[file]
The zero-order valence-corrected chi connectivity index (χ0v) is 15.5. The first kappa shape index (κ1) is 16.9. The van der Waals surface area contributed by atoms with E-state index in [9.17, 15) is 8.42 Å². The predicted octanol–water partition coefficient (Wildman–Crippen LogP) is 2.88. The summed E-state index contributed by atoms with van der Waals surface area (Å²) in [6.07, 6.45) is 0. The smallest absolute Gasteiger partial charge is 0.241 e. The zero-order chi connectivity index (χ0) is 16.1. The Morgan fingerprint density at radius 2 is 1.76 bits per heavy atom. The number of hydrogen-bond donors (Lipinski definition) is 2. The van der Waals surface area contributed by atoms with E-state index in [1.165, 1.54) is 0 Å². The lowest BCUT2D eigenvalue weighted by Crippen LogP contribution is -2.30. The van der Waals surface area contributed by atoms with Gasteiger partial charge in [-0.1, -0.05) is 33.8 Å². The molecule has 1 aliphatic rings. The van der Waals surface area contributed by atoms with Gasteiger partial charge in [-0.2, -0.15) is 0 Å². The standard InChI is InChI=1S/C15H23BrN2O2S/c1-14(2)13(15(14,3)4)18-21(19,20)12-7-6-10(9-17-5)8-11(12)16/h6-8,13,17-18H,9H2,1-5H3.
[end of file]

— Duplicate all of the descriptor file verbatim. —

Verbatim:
The zero-order valence-corrected chi connectivity index (χ0v) is 15.5. The first kappa shape index (κ1) is 16.9. The van der Waals surface area contributed by atoms with E-state index in [9.17, 15) is 8.42 Å². The predicted octanol–water partition coefficient (Wildman–Crippen LogP) is 2.88. The summed E-state index contributed by atoms with van der Waals surface area (Å²) in [6.07, 6.45) is 0. The smallest absolute Gasteiger partial charge is 0.241 e. The zero-order chi connectivity index (χ0) is 16.1. The Morgan fingerprint density at radius 2 is 1.76 bits per heavy atom. The number of hydrogen-bond donors (Lipinski definition) is 2. The van der Waals surface area contributed by atoms with E-state index in [1.165, 1.54) is 0 Å². The lowest BCUT2D eigenvalue weighted by Crippen LogP contribution is -2.30. The van der Waals surface area contributed by atoms with Gasteiger partial charge in [-0.1, -0.05) is 33.8 Å². The molecule has 1 aliphatic rings. The van der Waals surface area contributed by atoms with Gasteiger partial charge in [-0.2, -0.15) is 0 Å². The standard InChI is InChI=1S/C15H23BrN2O2S/c1-14(2)13(15(14,3)4)18-21(19,20)12-7-6-10(9-17-5)8-11(12)16/h6-8,13,17-18H,9H2,1-5H3.